|Publication number||US6571083 B1|
|Application number||US 09/306,663|
|Publication date||May 27, 2003|
|Filing date||May 5, 1999|
|Priority date||May 5, 1999|
|Also published as||CN1273493A|
|Publication number||09306663, 306663, US 6571083 B1, US 6571083B1, US-B1-6571083, US6571083 B1, US6571083B1|
|Inventors||C Powell II Clinton, James David Hughes, Chun-Ye Susan Chang, Christopher T. Thomas, Mahibur Rahman, Edgar Herbert Callaway, Jr., James A. Kimball|
|Original Assignee||Motorola, Inc.|
|Export Citation||BiBTeX, EndNote, RefMan|
|Patent Citations (7), Referenced by (36), Classifications (7), Legal Events (4)|
|External Links: USPTO, USPTO Assignment, Espacenet|
The present invention is directed to a method in a communication device, such as a selective call receiver, and more particularly to a communication device capable of optimizing reception of simulcast and non-simulcast signals.
When designing a communications system, it is often desired to cover an area larger than can be economically covered by a single transmitter site. In such cases, multiple transmitter sites are employed, each transmitting substantially the same data on substantially the same channel, in a process known as simulcasting. Due to differences in propagation delays and other factors, a receiver in the coverage area may receive signals from two or more transmitters at slightly different times, leading to a form of distortion known as Simulcast Delay Spread (SDS) distortion. Under certain conditions this distortion may become severe and corrupt the received data to an unacceptable degree.
Receiver modifications to reduce the effects of SDS distortion are known in the art; however, these modifications tend to degrade static (i.e., non-simulcast) sensitivity, adjacent channel selectivity, or other desirable receiver performance parameters. Conversely, methods of optimizing the receiver to achieve maximum static sensitivity tend to degrade the receiver's performance in the presence of SDS distortion.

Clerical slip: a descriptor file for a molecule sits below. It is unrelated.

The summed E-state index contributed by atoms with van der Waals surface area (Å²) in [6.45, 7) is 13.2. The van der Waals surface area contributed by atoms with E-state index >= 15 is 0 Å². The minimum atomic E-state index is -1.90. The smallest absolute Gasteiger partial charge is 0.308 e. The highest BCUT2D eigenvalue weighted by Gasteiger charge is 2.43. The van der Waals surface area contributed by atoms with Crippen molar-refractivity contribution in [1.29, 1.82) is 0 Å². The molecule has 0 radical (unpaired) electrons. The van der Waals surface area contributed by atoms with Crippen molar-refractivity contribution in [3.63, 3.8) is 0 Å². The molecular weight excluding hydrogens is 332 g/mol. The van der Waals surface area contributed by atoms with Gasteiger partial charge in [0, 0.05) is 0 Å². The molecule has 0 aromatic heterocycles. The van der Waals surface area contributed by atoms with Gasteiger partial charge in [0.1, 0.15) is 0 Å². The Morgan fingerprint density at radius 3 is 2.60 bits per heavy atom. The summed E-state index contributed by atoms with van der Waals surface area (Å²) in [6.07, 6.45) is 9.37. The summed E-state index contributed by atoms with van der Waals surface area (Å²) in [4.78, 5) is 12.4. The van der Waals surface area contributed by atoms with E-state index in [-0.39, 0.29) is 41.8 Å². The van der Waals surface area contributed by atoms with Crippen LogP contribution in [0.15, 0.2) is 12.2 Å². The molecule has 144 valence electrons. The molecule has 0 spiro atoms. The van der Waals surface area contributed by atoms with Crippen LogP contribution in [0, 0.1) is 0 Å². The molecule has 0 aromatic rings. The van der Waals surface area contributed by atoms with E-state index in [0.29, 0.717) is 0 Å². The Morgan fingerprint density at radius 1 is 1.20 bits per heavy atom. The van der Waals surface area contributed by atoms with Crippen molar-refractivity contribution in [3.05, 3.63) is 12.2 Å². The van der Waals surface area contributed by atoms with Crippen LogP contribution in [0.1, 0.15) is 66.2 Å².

Since it is difficult to simultaneously optimize a receiver for best SDS distortion and static sensitivity performance, a need exists for a method which can reliably discern between a simulcast and static channel at a receiver. Additionally, while it is well known that simulcast reception is predominantly a strong signal phenomenon, simulcast reception can occur in weaker signaling conditions as well. When the signal levels of the individual paths that combine to cause the simulcast distortion are strong (20-30 dB or more above the static sensitivity threshold), an error floor exists when the differential delay between paths (which causes a beat note effect) is as small as ╝ of a symbol period. However, if the signal levels of the individual paths are not sufficiently above the static sensitivity threshold, then the composite signal can fall below the static sensitivity threshold for relatively long periods of time causing the error rate to go well beyond the strong signal error floor and the error correction capability. Therefore, since in optimizing the demodulator for simulcast conditions usually results in a loss of static sensitivity, doing so at lower signal levels would not be as advantageous as doing so at higher signaling levels. Thus, the need to reliably determine when simulcast optimization will not degrade static sensitivity performance below an acceptable threshold should preferably include an accurate signal strength level test. Likewise, a need to reliably determine when static sensitivity optimization will not degrade simulcast performance below an acceptable threshold should include a probe of the modulation characteristics of the signal being received. If this were available, an adaptable receiver optimized for static sensitivity could be used that employed SDS distortion mitigation methods only when in a simulcast environment, and therefore achieve optimum performance in both static and simulcast environments.